The above-mentioned lining not only is super soft, it’s designed to disperse perspiration away from the skin — a nice touch in baseball where dirt and dust sticks to sweat for a sticky feeling little ones are not fond of.

What We Like:

  • Super soft, sweat-pulling inner lining.
  • Hybrid pigskin leather-synthetic front-back.
  • Affordable pricing.

Not So Much:

  • Can’t really complain about this kid’s glove at that price.

Check Price Now

3. Best Baseball Glove for 7 Year Old for Easy Break-In: Franklin Field Master

Sometimes the feature that the manufacturer leads with in advertising gives away the maker’s intent, so with Franklin’s Field Master gloves for baseball or softball, it’s about breaking it in. As noted above, young players can have a hard time breaking in new gloves, and Franklin knows it.

The soft synthetic leather material is light and easier to break in than leather or pigskin. Another trouble area for young players is the thumb strap, but Franklin addressed this too with a customizable thumb-adjustment system for a player’s favorite fit.

While this glove is synthetic, it’s a thicker style that can be more durable than the flimsy synthetics on many young-player gloves. Finally there’s the pocket, which Franklin designed for both comfort and feel for the best performance possible.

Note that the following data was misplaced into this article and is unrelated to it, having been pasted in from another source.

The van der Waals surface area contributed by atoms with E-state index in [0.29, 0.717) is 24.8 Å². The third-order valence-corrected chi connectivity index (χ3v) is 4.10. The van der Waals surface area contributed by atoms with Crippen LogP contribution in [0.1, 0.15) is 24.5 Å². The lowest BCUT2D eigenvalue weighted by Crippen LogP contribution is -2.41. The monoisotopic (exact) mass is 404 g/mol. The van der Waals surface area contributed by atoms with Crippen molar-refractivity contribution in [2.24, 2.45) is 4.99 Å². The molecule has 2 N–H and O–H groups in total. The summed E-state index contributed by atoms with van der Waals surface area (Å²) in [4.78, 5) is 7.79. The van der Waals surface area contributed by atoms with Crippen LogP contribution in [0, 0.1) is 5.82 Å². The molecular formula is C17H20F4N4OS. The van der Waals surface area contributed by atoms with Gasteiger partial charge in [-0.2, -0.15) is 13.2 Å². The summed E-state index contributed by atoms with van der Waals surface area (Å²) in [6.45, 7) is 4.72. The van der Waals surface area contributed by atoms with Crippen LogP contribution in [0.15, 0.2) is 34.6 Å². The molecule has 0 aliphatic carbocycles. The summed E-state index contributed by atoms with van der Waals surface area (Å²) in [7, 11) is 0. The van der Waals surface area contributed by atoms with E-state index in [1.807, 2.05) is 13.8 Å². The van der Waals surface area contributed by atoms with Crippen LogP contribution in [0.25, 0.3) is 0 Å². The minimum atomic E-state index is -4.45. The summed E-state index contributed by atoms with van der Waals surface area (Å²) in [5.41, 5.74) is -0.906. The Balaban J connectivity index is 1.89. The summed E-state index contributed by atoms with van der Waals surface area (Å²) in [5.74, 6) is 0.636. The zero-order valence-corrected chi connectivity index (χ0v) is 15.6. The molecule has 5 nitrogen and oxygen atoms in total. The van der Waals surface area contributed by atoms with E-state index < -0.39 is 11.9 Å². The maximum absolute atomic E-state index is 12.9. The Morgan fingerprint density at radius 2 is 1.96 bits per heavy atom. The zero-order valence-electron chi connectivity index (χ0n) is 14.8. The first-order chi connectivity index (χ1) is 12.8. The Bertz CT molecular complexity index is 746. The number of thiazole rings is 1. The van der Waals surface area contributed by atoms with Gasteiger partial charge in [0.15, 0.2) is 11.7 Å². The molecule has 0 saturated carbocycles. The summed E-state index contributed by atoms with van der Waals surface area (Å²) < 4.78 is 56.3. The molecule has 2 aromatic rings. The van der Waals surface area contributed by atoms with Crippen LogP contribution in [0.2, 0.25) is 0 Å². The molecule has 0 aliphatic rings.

What We Like:

  • Easy break-in.
  • Lightweight.
  • Very affordable pricing.

Not So Much:

  • Nothing bad about this very popular young players’ offering by Franklin.

Check Price Now

4. Best Baseball Gloves for 7 Year Old for Durability: Louisville Slugger Genesis

For parents thinking more durability from leather, the Genesis series of baseball gloves by Louisville Slugger are worth a look. The higher price tag makes this glove perhaps more appropriate for players a little older than 7 — or to buy with 2 or 3 seasons in mind.

The very neat looking nylon backside shell is sure to attract the eye, and the closed-channel web looks easily broken in, to a player’s preferred pocket shape.

Reviews for this glove will indicate how easy it is to break in, compared with the fairly typical stiff plastic stiff gloves too many players are forced to try when very young. But note: the Genesis is really for young players, say age 8 and younger; and they can tend to size small so perhaps plan to buy a glove one size larger than suggested.

What We Like:

  • Leather material to last.
  • Stylistic.
  • Closed-channel pocket webbing.

Not So Much:

  • Mid-range pricing may be a bit high for 7 year olds.

Check Price Now

5. Best Baseball Glove to Help 7 Year Olds Catch: Rawlings Sure Catch

Another baseball glove for youngsters getting rave reviews from buyers is its Sure Catch offerings. It’s all-leather design, inside and out, ensures durability. This is a great feature since the Sure Catch is designed for a range of ages, from 4 up to 10.